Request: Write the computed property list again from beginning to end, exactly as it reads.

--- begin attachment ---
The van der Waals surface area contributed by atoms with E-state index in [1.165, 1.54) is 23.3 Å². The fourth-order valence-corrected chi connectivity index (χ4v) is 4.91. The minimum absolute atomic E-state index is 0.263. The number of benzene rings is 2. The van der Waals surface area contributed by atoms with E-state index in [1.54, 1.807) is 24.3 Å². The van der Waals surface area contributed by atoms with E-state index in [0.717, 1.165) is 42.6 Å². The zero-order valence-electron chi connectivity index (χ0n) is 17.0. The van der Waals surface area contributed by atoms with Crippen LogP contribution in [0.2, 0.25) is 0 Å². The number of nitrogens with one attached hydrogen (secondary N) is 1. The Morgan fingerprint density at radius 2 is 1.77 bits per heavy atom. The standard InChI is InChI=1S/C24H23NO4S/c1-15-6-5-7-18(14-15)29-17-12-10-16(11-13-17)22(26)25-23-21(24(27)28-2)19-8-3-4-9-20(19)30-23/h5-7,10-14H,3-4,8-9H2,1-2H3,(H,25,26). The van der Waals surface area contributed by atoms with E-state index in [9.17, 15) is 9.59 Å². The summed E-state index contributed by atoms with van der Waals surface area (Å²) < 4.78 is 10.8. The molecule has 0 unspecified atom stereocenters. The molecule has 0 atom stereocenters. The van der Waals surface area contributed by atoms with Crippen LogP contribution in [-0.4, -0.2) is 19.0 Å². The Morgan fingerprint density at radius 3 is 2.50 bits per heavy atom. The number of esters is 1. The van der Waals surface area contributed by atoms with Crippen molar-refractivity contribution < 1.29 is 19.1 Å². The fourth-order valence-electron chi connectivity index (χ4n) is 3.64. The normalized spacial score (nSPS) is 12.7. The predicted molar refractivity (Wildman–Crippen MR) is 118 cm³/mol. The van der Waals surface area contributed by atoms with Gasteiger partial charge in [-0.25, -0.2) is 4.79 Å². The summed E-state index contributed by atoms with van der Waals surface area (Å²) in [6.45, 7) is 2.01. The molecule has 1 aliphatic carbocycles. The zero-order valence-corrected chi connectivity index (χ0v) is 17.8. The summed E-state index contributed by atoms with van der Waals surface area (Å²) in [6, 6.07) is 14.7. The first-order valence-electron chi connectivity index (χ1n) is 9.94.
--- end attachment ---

The van der Waals surface area contributed by atoms with E-state index in [1.165, 1.54) is 23.3 Å². The fourth-order valence-corrected chi connectivity index (χ4v) is 4.91. The minimum absolute atomic E-state index is 0.263. The number of benzene rings is 2. The van der Waals surface area contributed by atoms with E-state index in [1.54, 1.807) is 24.3 Å². The van der Waals surface area contributed by atoms with E-state index in [0.717, 1.165) is 42.6 Å². The zero-order valence-electron chi connectivity index (χ0n) is 17.0. The van der Waals surface area contributed by atoms with Crippen LogP contribution in [0.2, 0.25) is 0 Å². The number of nitrogens with one attached hydrogen (secondary N) is 1. The Morgan fingerprint density at radius 2 is 1.77 bits per heavy atom. The standard InChI is InChI=1S/C24H23NO4S/c1-15-6-5-7-18(14-15)29-17-12-10-16(11-13-17)22(26)25-23-21(24(27)28-2)19-8-3-4-9-20(19)30-23/h5-7,10-14H,3-4,8-9H2,1-2H3,(H,25,26). The van der Waals surface area contributed by atoms with E-state index in [9.17, 15) is 9.59 Å². The summed E-state index contributed by atoms with van der Waals surface area (Å²) < 4.78 is 10.8. The molecule has 0 unspecified atom stereocenters. The molecule has 0 atom stereocenters. The van der Waals surface area contributed by atoms with Crippen LogP contribution in [-0.4, -0.2) is 19.0 Å². The Morgan fingerprint density at radius 3 is 2.50 bits per heavy atom. The number of esters is 1. The van der Waals surface area contributed by atoms with Crippen molar-refractivity contribution < 1.29 is 19.1 Å². The fourth-order valence-electron chi connectivity index (χ4n) is 3.64. The normalized spacial score (nSPS) is 12.7. The predicted molar refractivity (Wildman–Crippen MR) is 118 cm³/mol. The van der Waals surface area contributed by atoms with Gasteiger partial charge in [-0.25, -0.2) is 4.79 Å². The summed E-state index contributed by atoms with van der Waals surface area (Å²) in [6.45, 7) is 2.01. The molecule has 1 aliphatic carbocycles. The zero-order valence-corrected chi connectivity index (χ0v) is 17.8. The summed E-state index contributed by atoms with van der Waals surface area (Å²) in [6, 6.07) is 14.7. The first-order valence-electron chi connectivity index (χ1n) is 9.94.